Our Department of Fish and Wildlife in October 2000 hosted the Vermont Wildlife Congress, which focused on Vermonters' connection to the land and the land ethic which many -- if not most -- of us share. A rich mix of Vermonters attended the Wildlife Congress, including hunters, anglers, farmers, land managers, and academics. Through discussions and in an informal survey, it became clear that the majority of us attending the Congress consider land to be more than a unit of economic value. Rather, we see it as an integral part of our lives, a physical and spiritual element that binds cultures and generations. As Aldo Leopold wrote more than 50 years ago, "We abuse land because we regard it as a commodity belonging to us. When we see land as a community to which we belong, we may begin to use it with love and respect."
Many attending the Wildlife Congress said our society, both here in Vermont and across the nation, appears to be losing its connection to the land, that appreciation and respect for the natural world is on the wane as more people view the natural environment as something separate from their everyday lives. If true, this is a sad development in several respects. We know our natural resources have ecological, recreational, and intrinsic values. Just as important, however, is the need to understand that healthy Vermonters need healthy land. Just as wood frogs need a delicate vernal pool to produce its next generation, we humans need healthy land to survive. Mercury, sulfur dioxide, and other contaminants spewed from Midwest power plants, chemical-laden run-off, a variety of other sources of pollution which we as individuals often cannot control, and our own daily activities -- which we can control -- damage the land, and eventually harm ourselves.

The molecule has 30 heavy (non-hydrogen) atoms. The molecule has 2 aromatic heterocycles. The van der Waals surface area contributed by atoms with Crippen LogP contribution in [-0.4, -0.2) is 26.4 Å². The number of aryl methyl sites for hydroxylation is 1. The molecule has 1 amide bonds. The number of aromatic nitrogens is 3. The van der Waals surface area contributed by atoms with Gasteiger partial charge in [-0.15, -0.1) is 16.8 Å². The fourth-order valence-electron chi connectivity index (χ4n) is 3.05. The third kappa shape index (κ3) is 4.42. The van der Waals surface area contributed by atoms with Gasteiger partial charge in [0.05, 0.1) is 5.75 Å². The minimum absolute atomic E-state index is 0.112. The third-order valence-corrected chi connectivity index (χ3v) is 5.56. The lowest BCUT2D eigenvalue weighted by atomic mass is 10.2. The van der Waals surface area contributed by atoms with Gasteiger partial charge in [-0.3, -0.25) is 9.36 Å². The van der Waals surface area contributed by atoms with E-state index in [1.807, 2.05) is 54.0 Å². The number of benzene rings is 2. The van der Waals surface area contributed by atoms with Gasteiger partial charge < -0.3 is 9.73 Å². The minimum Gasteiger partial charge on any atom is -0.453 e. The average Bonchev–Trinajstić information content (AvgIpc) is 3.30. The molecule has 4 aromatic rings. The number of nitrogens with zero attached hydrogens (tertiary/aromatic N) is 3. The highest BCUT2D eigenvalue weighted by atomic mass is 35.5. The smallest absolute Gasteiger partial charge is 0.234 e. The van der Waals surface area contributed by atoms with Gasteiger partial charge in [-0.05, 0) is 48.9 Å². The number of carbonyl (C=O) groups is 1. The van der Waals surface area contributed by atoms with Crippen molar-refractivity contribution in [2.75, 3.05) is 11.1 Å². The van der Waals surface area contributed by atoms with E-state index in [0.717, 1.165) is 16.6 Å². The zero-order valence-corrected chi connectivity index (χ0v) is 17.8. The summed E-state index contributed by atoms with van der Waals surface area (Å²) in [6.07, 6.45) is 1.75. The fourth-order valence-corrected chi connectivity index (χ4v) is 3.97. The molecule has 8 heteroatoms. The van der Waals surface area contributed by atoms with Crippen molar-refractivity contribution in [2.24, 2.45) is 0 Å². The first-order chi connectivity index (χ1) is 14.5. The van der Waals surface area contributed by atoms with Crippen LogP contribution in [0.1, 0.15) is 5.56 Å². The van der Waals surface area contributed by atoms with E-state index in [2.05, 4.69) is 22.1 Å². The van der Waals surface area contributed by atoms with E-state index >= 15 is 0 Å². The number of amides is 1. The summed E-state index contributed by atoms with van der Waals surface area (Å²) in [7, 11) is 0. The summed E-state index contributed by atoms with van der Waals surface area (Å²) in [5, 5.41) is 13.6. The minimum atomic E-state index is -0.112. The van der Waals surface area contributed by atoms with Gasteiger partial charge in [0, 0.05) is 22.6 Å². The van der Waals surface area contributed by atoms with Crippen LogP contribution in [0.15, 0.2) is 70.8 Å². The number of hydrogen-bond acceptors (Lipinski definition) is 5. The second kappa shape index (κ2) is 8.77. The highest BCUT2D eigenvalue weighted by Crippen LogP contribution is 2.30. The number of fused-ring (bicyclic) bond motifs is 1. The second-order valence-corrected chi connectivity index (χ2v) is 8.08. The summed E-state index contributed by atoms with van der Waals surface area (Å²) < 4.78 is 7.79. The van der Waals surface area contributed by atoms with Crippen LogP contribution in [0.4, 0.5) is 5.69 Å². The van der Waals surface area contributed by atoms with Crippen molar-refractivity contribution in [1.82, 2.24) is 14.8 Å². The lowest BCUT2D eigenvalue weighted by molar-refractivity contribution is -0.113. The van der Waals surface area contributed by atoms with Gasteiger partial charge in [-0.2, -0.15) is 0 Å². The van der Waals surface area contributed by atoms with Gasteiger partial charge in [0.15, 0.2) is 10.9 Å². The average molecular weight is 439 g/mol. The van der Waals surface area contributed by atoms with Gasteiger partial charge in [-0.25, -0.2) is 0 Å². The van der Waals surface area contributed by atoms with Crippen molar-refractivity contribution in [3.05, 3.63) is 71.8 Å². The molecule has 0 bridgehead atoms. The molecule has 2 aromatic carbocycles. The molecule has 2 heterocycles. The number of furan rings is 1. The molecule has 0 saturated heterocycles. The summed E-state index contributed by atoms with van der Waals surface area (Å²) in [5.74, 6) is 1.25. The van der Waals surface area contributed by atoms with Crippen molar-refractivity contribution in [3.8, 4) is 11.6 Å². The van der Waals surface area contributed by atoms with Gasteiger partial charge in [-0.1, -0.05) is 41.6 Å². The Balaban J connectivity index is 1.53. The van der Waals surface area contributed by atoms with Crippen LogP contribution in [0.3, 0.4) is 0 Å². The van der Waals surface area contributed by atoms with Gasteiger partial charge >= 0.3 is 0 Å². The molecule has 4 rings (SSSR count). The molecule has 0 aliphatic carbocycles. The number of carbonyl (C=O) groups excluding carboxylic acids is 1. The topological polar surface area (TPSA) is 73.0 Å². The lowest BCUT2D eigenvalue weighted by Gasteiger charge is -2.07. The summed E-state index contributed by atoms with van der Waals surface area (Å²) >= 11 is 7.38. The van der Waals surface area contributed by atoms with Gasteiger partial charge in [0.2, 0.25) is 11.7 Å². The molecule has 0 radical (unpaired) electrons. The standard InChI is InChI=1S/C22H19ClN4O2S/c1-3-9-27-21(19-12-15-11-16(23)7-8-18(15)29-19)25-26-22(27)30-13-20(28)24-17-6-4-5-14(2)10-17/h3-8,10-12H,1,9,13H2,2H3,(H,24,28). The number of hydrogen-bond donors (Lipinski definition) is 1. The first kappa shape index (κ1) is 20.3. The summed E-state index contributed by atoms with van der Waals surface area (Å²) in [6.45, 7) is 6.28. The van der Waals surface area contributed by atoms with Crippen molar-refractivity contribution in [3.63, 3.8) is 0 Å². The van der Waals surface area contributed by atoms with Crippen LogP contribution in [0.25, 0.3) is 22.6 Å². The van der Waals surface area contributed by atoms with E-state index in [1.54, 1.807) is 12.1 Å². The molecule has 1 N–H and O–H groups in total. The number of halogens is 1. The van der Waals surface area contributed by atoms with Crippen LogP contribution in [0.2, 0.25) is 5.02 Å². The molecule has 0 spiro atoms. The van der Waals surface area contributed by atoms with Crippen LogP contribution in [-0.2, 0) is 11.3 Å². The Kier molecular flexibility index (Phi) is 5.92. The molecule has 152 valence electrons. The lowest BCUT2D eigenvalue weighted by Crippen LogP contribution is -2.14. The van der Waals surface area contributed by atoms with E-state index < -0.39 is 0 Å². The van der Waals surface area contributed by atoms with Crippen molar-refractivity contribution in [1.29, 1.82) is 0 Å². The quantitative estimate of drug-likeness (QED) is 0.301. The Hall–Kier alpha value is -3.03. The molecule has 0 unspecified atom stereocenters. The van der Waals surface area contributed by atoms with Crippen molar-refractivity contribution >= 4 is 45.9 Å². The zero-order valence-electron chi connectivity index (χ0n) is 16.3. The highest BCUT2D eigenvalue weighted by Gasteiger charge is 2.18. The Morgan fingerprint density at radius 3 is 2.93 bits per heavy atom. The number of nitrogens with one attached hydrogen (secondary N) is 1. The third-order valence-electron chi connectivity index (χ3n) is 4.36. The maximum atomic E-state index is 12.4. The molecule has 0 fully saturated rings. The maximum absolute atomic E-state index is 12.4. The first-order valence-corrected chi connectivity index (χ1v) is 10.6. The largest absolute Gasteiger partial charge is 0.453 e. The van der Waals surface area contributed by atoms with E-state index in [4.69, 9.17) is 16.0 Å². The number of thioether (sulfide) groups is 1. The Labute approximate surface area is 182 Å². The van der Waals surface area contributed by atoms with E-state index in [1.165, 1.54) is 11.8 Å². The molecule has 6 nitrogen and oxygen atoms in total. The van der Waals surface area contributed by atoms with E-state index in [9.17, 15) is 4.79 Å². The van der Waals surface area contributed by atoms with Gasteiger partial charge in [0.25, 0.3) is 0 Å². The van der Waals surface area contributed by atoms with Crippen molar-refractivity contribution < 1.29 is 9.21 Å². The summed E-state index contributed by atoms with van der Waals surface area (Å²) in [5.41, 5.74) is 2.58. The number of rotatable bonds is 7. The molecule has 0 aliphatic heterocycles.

We at the Agency of Natural Resources explore these issues many different ways. In Environment 2001 we do so by looking at populations particularly at risk of suffering poor health due to environmental contamination.
How can we Vermonters best respond to the environmental threats around us? As with many environmental issues, simple answers do not exist. We in state government will continue to press in the courts and in Congress to shut down the dirtiest coal-fired power plants that annually send tons of airborne pollutants to our hillsides and backyards. We will continue to serve as stewards of our state's natural resources as we administer permit programs, study wildlife populations, and manage state lands. We will continue to encourage all Vermonters to share in the stewardship of our resources and to rediscover their connection to the land we call Vermont. You, the readers of this report, can respond by examining the environmental impacts of your daily lives and striving to live more in concert with our natural environment.
I hope you enjoy this document and share it with others. As with every Environment report, we invite your comments and suggestions.